Peace Park Plan Still On Despite ‘Club Construction,’ Says Group


An announcement previously erected by the authorities at the Sari Club site says a peace park and museum will be built on the land, whose owner is requested to contact local officials.

LEGIAN ~ The organisers of a peace park on the site of the Sari Club, which was bombed in 2002, is going ahead and has the “strong support” of the Bali authorities, the group behind the initiative told The Bali Times this week.

Construction on the site began last week of what a foreman said would be a bar, restaurant and nightclub, in a story reported in The Bali Times and picked up by Australian media. Eighty-eight Australians died in the October 2002 blasts, the most of any nation.

The Bali Peace Park Association, based in Perth, has been hoping to build a peace park on the site, and its founder, Dallas Finn, said last week that purchase of the land was being negotiated with its owner, a businessman based in Jakarta.

However, the association said in a statement sent to The Bali Times on Tuesday that Finn had been expelled from the group.

“Dallas Finn is no longer a member of the association and does not represent it. He was expelled previously because of repeated activities during the past eight months which were not authorised by the association,” the statement said.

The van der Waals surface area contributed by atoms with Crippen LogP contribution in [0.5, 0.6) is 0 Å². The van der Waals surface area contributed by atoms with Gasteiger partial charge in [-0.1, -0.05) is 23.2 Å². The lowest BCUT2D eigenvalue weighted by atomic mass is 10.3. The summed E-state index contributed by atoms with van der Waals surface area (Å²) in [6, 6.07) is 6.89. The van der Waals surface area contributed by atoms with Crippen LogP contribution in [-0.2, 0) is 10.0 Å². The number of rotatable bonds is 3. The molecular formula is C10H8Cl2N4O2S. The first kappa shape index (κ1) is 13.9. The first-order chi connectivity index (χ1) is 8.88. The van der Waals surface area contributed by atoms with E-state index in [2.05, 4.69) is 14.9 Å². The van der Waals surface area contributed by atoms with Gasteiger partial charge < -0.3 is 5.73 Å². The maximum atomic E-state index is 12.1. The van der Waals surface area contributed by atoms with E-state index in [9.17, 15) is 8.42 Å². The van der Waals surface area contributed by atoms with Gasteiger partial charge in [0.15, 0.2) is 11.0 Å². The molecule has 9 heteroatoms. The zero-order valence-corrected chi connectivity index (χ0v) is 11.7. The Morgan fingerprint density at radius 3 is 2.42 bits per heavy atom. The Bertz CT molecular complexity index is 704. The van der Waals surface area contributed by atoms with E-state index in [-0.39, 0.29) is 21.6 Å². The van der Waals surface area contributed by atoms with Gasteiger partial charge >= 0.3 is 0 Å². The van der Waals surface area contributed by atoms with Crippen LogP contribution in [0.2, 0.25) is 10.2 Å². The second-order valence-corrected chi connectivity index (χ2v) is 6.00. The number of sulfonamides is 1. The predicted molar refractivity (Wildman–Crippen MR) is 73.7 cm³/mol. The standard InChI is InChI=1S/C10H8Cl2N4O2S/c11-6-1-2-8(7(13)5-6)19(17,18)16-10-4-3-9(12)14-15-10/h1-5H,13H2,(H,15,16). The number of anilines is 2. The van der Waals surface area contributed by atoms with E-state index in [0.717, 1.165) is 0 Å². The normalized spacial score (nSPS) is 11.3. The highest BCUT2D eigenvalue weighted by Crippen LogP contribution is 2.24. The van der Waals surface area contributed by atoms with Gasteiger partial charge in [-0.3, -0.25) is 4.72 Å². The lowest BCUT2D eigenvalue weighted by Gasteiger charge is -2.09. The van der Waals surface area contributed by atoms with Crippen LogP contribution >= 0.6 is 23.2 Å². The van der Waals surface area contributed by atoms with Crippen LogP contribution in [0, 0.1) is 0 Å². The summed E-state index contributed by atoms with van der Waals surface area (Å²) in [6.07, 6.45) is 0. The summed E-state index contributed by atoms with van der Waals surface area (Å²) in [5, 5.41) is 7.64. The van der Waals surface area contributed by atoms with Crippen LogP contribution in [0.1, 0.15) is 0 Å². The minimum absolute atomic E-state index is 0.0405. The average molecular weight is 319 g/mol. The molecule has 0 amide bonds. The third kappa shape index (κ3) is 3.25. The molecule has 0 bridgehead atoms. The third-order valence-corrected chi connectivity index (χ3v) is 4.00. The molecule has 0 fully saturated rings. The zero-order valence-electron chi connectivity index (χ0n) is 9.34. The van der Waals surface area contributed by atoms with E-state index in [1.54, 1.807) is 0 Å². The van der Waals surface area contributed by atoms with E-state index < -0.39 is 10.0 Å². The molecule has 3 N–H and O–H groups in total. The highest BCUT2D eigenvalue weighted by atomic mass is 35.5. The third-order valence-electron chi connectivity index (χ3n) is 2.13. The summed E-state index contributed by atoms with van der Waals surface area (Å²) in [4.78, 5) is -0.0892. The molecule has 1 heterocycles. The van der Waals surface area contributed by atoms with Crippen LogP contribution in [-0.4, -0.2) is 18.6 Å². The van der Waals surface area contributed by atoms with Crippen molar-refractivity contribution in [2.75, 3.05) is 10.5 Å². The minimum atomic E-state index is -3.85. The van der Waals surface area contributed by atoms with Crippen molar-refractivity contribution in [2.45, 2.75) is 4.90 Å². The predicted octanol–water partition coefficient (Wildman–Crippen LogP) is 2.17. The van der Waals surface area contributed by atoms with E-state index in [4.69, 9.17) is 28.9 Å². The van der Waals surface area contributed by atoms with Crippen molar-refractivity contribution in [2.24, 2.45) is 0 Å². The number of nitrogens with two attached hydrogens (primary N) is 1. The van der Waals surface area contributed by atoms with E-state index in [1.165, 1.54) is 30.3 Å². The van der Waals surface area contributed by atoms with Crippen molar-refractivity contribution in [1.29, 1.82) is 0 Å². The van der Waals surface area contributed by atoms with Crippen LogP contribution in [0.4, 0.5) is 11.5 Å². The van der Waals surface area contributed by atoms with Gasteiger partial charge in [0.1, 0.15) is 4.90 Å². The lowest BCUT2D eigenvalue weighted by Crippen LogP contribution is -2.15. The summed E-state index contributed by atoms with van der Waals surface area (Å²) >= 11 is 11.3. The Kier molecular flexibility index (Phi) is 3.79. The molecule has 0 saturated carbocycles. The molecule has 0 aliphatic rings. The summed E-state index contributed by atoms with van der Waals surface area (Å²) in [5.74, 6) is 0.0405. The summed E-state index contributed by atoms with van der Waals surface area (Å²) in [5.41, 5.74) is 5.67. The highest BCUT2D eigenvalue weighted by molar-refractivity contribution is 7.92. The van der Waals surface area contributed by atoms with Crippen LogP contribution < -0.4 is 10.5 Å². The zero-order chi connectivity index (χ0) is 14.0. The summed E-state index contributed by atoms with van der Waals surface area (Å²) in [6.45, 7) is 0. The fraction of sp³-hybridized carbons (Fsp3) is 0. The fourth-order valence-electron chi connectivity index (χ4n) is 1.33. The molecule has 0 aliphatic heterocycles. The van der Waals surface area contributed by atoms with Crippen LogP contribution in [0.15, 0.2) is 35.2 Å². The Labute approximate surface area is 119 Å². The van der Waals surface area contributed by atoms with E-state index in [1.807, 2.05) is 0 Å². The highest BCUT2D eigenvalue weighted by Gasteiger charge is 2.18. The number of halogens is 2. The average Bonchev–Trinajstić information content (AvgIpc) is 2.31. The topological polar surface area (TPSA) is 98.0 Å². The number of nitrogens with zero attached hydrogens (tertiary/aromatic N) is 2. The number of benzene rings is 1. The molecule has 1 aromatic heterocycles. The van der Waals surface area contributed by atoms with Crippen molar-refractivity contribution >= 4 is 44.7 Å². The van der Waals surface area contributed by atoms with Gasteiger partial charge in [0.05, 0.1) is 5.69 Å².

Reached by The Bali Times on Wednesday morning, Finn said that he had only been notified of his expulsion the day before, by email. Finn, who was on a trip to Bali and was due to return to Australia on Saturday, said he would be exploring the reasons for his dismissal upon his return.

“I will be speaking to my lawyers when I get back,” he said.

Asked for any possible reasons for being expelled from the association, he said: “I have taken a stand on a number of issues, cultural and political.” He declined to elaborate.

Meanwhile, the association said it was hopeful the peace park could go ahead.

“The Bali Peace Park Association remains committed to the project and positive about its success. Information from meetings with the governor of Bali, Made Pastika, the bupati of the Badung Regency, AA Gede Agung, and local government representatives has indicated the authorities’ strong support.

“To this end, the government placed a sign on the property early this year (pictured) stating that a museum and peace park would be built on the former Sari Club Site,” the statement said.

The association declined to comment directly on the new construction work at the bombed site.

“We are purely campaigning to have the site developed as a Peace Park and are not involved in discussions regarding other proposed developments,” secretary Rebecca Britten told The Bali Times separately.

“We remain committed to the project and are confident of its success,” she said.

[Editorial, Pg 8: No Respect]

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